7 ways to stay physically active when you’re stuck at home

In the U.S. According to the CDC, yoga and meditation are used by around 35 million adults each.

If you’re feeling antsy at home, staying active can help your physical and mental health, experts say

As shelter in place takes effect across the country, most people find themselves cooped up at home.

However, being inside for long periods of time or feeling isolated can be stressful — and boring. Experts at the Atlanta-based Centers for Disease Control and Prevention recommend staving off the anxiety associated with "social distancing" by keeping up a healthy routine, including healthy eating and regular exercise.

Explore» RELATED: Experts provide tips for managing anxiety amid coronavirus outbreak

If you’re stuck at home, for whatever reason, here are some ways to remain physically active from the comfort of your living room.

Online yoga:

Yoga can be not only good for your physical health, but can improve general wellness by relieving stress and improving emotional health, sleep and balance, the National Institute of Health notes. It can also relieve low-back and neck pain and help manage anxiety and depressive symptoms.

You don't have to pay big bucks or leave your home to do yoga. Just put on something comfortable and pull up YouTube. Some popular channels include Yoga With Adrienne, Yoga By Candace and Body Positive Yoga.

Schedule reminders:

When you're working from home or just lounging on the couch, it's easy for time to slip away from you quickly. To avoid spending hours in front of a screen without moving, try setting some reminders on your phone, computer or smart speaker to get up and move, grab a drink of water or do some stretching. Best Health magazine also recommends getting up and walking every time your phone rings, or pings?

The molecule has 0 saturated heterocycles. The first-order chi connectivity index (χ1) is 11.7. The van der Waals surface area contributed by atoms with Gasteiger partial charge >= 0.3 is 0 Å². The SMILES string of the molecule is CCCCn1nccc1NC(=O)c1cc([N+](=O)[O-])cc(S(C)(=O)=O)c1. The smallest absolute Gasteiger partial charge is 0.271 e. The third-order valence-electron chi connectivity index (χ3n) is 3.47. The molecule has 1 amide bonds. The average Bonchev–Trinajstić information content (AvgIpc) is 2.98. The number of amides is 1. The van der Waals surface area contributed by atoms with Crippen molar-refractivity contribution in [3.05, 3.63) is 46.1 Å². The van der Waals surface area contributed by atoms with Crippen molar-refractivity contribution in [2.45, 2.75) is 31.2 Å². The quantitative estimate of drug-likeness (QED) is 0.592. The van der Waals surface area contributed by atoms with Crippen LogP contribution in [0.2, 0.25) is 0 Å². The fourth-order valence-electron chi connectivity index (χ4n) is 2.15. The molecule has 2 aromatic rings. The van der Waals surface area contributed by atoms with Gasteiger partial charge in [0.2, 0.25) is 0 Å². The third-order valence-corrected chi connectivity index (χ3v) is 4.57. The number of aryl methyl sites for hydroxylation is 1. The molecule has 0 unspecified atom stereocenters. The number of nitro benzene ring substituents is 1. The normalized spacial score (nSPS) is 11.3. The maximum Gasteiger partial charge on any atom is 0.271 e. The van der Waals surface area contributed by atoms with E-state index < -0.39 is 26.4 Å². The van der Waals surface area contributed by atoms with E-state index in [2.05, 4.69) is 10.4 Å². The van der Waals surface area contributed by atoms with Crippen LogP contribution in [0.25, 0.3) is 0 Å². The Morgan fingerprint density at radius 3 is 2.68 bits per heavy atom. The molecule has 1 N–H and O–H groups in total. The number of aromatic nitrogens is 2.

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Go for a walk:

Try taking a break in the day to go for a walk. Experts at the Mayo Clinic note that walking everyday can help you maintain a healthy weight and improve your mood. "As a general goal, aim for at least 30 minutes of physical activity a day. If you can't set aside that much time, try several short sessions of activity throughout the day. Any amount of activity is better than none at all," the Mayo Clinic notes on its website.

Try tidying up:

Cleaning your house can be a win-win. Lifting laundry, going up and down stairs, being on your feet can all add up to a good amount of physical activity. Then, having a clean space can help with your mental health as well.

"Cleaning your house can incorporate a variety of muscle groups without you even realizing it," personal trainer Rich Gaspari told Everyday Health.

Simple exercises: 

You don't need expensive exercise equipment or access to a gym to do simple exercises like planks, wall sits or squats. There are a variety of routines you can find online and on YouTube.

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Dance it out:

Put on some tunes and have a living room dance party. It’s also a good way to keep kids active, if they are home from school and stuck inside.

"Dance is an effective form of exercise and can burn just as many calories as swimming, walking, or bike riding. The amount of calories you will burn depends on the intensity of the dance, the length of dance, how much effort you put in, and how much you weigh," active.com notes.

Create a circuit workout:

The American Heart Association has recommendations on its website for a simple circuit workout that can be done at home, including jumping jacks, high knees, push ups and lunges. It can be modified for individual use.

ajc.com

Additionally, the CDC recommends the following measure to look out for your mental health during the coronavirus outbreak

  • Stay informed, but avoid over-saturating yourself with coverage of the virus
  • Take deep breaths and try to meditate
  • When you can, eat healthy foods and get regular exercise
  • Take time to unwind "and remind yourself that strong feelings fade"
  • Take breaks from consuming coverage
  • Connect with others about what you are feeling
  • Maintain healthy relationships with friends or family members
  • Try to maintain a sense of positive thinking